This Gulf of Mexico event is a disaster of great proportion on many fronts. Some damage to the environment and wildlife is inevitable. Lives have been lost. The aftermath will include reduced drilling, and new regulations, and the price of the oil can only go up. And it gives the environmentalists new and powerful ammunition to fight measures aimed at increased supplies of domestic oil and gas.

It is a very sad event. As was the collapse of a coal mine in W Virginia earlier in the month that took 25 or more lives. We would be discussing that here as well, except it didn't effect bird or fish life; it didn't effect the Katrina coast; it didn't get anyone's hull dirty; and the coal mine wasn't owned or operated by BP, or another international oil major. Nonetheless, the only reason that coal was being mined, and thus those lives were lost, is that we do actually expect the lights to come on, and the A/C to work when we flip the switch. We demand electricity, and we get very upset when it goes out.


~
read the words of the bp veep and others who were responsible for not having installed the remote capping mechanisms--lol--is hilarious and sickening that they can be so crass and indifferent about safety measures--CALLING THEM "UNNECESSARY " AND "IMPEDENCES TO PROFIT AND PRODUCTION" LOL---GO FIGGER......
and the collapse of the coal mine hasnt been compared to an atomic bomb blast in its destructive capacity, as has this disaster--get a grip on reality--this is killing an entire section of our nation --something a civil war and numerous hurricanes and other small nuisances were unable to do over the few years this nation has been in existence......
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Old 02-05-2010, 20:21   #37
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zeehag - could you post a link to story you are quoting from?

I did find this quote on the wiki article -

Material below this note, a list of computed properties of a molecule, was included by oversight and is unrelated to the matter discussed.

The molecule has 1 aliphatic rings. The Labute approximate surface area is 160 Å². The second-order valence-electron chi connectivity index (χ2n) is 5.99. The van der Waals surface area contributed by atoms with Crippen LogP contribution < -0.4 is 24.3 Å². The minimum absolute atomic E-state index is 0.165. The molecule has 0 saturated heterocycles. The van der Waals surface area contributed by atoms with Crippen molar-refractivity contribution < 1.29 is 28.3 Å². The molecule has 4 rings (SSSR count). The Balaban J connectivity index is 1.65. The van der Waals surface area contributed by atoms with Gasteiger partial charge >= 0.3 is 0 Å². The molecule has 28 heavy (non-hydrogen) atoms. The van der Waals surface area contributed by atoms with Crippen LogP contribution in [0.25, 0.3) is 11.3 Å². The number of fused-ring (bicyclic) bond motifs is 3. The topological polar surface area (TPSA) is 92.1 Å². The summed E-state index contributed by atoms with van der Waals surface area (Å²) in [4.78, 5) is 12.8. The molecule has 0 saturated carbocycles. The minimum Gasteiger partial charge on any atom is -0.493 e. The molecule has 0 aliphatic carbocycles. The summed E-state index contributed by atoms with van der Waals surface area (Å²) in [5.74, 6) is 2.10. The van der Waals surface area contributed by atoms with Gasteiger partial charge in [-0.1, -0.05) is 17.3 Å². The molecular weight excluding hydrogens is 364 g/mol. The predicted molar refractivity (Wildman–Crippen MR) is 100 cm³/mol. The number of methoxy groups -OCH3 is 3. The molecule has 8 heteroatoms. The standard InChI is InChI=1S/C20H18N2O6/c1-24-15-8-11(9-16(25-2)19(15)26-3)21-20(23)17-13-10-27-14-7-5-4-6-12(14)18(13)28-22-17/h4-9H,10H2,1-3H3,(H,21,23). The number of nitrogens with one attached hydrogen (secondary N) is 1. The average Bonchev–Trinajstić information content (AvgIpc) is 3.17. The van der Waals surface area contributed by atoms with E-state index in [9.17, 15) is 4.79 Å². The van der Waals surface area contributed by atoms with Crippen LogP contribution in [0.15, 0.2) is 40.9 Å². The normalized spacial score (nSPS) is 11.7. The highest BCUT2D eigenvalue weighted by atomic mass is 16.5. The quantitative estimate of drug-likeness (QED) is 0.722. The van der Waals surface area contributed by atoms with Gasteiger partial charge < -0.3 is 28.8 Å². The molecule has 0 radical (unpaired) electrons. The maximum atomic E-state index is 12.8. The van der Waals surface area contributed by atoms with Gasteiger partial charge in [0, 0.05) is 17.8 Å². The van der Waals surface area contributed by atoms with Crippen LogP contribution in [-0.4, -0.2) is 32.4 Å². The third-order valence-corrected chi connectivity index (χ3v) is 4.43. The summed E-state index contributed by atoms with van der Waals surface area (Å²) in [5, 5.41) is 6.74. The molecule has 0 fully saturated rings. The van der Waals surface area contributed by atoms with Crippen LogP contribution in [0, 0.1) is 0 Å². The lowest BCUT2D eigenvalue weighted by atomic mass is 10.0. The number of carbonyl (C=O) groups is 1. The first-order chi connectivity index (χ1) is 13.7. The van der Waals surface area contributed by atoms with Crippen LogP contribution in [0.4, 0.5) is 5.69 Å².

Quote:
The BP well did not have any remote-control or acoustically-activated shut-off switch for use in case of an emergency such as the rig sinking. The countries of Norway and Brazil require them on all offshore rigs, but oil companies persuaded U.S. regulators that such backup devices were unnecessary
which certainly sounds like the oil companies were wrong, and the regulators let them get away with it.
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Old 02-05-2010, 20:30   #38
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Originally Posted by nettlesbe View Post
zeehag - could you post a link to story you are quoting from?

I did find this quote on the wiki article -



which certainly sounds like the oil companies were wrong, and the regulators let them get away with it.
Reading on the oil drilling discussion forum.. the folks who know this business.... say these devices would have made no difference in this case.
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Old 02-05-2010, 20:37   #39
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incomplete research, selective quoting

I hope you'll go back and read the referenced source of that Wiki statement, Nestlebe. There you'll find:

U.S. regulators don't mandate use of the remote-control device on offshore rigs, ... The efficacy of the devices is unclear. Major offshore oil-well blowouts are rare, and it remained unclear Wednesday evening whether acoustic switches have ever been put to the test in a real-world accident. When wells do surge out of control, the primary shut-off systems almost always work. Remote control systems such as the acoustic switch, which have been tested in simulations, are intended as a last resort.

The offshore business is very technical. I certainly don't understand all of it.
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Old 02-05-2010, 20:44   #40
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Quote:
Originally Posted by Jim D View Post
I hope you'll go back and read the referenced source of that Wiki statement, Nestlebe. There you'll find:

U.S. regulators don't mandate use of the remote-control device on offshore rigs, ... The efficacy of the devices is unclear. Major offshore oil-well blowouts are rare, and it remained unclear Wednesday evening whether acoustic switches have ever been put to the test in a real-world accident. When wells do surge out of control, the primary shut-off systems almost always work. Remote control systems such as the acoustic switch, which have been tested in simulations, are intended as a last resort.